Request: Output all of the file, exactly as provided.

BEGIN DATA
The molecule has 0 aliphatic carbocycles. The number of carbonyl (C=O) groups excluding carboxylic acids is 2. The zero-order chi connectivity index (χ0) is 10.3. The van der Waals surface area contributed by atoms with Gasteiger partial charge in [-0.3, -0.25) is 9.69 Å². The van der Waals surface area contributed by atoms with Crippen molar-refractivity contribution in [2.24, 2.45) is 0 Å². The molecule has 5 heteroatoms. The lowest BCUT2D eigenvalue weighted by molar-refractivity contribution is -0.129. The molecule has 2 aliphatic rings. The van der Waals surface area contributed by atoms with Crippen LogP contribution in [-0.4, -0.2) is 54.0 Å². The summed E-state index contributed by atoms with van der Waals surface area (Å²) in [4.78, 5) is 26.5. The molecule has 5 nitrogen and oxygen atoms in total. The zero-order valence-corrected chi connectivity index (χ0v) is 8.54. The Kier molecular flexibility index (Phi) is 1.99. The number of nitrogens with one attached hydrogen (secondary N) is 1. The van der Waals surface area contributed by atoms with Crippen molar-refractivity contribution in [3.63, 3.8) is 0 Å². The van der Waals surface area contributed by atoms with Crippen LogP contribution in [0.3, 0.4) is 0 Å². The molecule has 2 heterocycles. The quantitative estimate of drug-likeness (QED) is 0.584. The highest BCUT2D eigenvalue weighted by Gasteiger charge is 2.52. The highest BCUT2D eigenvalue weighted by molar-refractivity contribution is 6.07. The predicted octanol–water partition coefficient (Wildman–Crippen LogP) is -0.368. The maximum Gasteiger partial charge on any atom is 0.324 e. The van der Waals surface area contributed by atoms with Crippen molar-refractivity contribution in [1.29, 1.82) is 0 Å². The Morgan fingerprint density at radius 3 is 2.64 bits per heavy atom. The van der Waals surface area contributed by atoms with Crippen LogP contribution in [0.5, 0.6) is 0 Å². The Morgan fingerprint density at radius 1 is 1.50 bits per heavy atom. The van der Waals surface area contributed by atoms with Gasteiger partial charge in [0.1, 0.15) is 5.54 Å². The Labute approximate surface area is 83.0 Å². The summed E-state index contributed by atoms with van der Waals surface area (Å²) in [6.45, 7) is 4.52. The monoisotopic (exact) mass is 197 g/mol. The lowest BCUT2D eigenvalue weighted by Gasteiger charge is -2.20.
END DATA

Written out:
The molecule has 0 aliphatic carbocycles. The number of carbonyl (C=O) groups excluding carboxylic acids is 2. The zero-order chi connectivity index (χ0) is 10.3. The van der Waals surface area contributed by atoms with Gasteiger partial charge in [-0.3, -0.25) is 9.69 Å². The van der Waals surface area contributed by atoms with Crippen molar-refractivity contribution in [2.24, 2.45) is 0 Å². The molecule has 5 heteroatoms. The lowest BCUT2D eigenvalue weighted by molar-refractivity contribution is -0.129. The molecule has 2 aliphatic rings. The van der Waals surface area contributed by atoms with Crippen LogP contribution in [-0.4, -0.2) is 54.0 Å². The summed E-state index contributed by atoms with van der Waals surface area (Å²) in [4.78, 5) is 26.5. The molecule has 5 nitrogen and oxygen atoms in total. The zero-order valence-corrected chi connectivity index (χ0v) is 8.54. The Kier molecular flexibility index (Phi) is 1.99. The number of nitrogens with one attached hydrogen (secondary N) is 1. The van der Waals surface area contributed by atoms with Crippen molar-refractivity contribution in [3.63, 3.8) is 0 Å². The van der Waals surface area contributed by atoms with Crippen LogP contribution in [0.3, 0.4) is 0 Å². The molecule has 2 heterocycles. The quantitative estimate of drug-likeness (QED) is 0.584. The highest BCUT2D eigenvalue weighted by Gasteiger charge is 2.52. The highest BCUT2D eigenvalue weighted by molar-refractivity contribution is 6.07. The predicted octanol–water partition coefficient (Wildman–Crippen LogP) is -0.368. The maximum Gasteiger partial charge on any atom is 0.324 e. The van der Waals surface area contributed by atoms with Crippen molar-refractivity contribution in [1.29, 1.82) is 0 Å². The Morgan fingerprint density at radius 3 is 2.64 bits per heavy atom. The van der Waals surface area contributed by atoms with Crippen LogP contribution in [0.5, 0.6) is 0 Å². The Morgan fingerprint density at radius 1 is 1.50 bits per heavy atom. The van der Waals surface area contributed by atoms with Gasteiger partial charge in [0.1, 0.15) is 5.54 Å². The Labute approximate surface area is 83.0 Å². The summed E-state index contributed by atoms with van der Waals surface area (Å²) in [6.45, 7) is 4.52. The monoisotopic (exact) mass is 197 g/mol. The lowest BCUT2D eigenvalue weighted by Gasteiger charge is -2.20.